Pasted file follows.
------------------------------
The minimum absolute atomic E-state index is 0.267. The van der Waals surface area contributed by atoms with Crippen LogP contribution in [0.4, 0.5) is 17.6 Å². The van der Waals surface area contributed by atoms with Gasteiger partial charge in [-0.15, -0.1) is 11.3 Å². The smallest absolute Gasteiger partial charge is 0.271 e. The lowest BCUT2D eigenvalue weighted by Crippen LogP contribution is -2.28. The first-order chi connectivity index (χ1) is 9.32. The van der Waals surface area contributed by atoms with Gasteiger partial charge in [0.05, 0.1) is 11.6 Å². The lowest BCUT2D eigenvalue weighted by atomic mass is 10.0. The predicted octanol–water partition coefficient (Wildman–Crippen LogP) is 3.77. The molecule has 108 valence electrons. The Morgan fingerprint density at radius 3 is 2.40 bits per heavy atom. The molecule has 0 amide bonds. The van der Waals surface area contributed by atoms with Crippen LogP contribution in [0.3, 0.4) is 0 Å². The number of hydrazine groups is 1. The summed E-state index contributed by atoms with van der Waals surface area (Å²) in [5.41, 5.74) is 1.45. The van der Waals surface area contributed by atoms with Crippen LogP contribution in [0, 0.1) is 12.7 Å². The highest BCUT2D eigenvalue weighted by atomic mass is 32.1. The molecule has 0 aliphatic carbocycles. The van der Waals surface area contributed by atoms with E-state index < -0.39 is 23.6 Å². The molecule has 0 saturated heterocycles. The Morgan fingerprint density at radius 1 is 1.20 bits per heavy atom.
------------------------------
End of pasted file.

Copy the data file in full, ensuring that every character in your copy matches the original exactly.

The minimum absolute atomic E-state index is 0.267. The van der Waals surface area contributed by atoms with Crippen LogP contribution in [0.4, 0.5) is 17.6 Å². The van der Waals surface area contributed by atoms with Gasteiger partial charge in [-0.15, -0.1) is 11.3 Å². The smallest absolute Gasteiger partial charge is 0.271 e. The lowest BCUT2D eigenvalue weighted by Crippen LogP contribution is -2.28. The first-order chi connectivity index (χ1) is 9.32. The van der Waals surface area contributed by atoms with Gasteiger partial charge in [0.05, 0.1) is 11.6 Å². The lowest BCUT2D eigenvalue weighted by atomic mass is 10.0. The predicted octanol–water partition coefficient (Wildman–Crippen LogP) is 3.77. The molecule has 108 valence electrons. The Morgan fingerprint density at radius 3 is 2.40 bits per heavy atom. The molecule has 0 amide bonds. The van der Waals surface area contributed by atoms with Crippen LogP contribution in [0.3, 0.4) is 0 Å². The number of hydrazine groups is 1. The summed E-state index contributed by atoms with van der Waals surface area (Å²) in [5.41, 5.74) is 1.45. The van der Waals surface area contributed by atoms with Crippen LogP contribution in [0, 0.1) is 12.7 Å². The highest BCUT2D eigenvalue weighted by atomic mass is 32.1. The molecule has 0 aliphatic carbocycles. The van der Waals surface area contributed by atoms with E-state index < -0.39 is 23.6 Å². The molecule has 0 saturated heterocycles. The Morgan fingerprint density at radius 1 is 1.20 bits per heavy atom.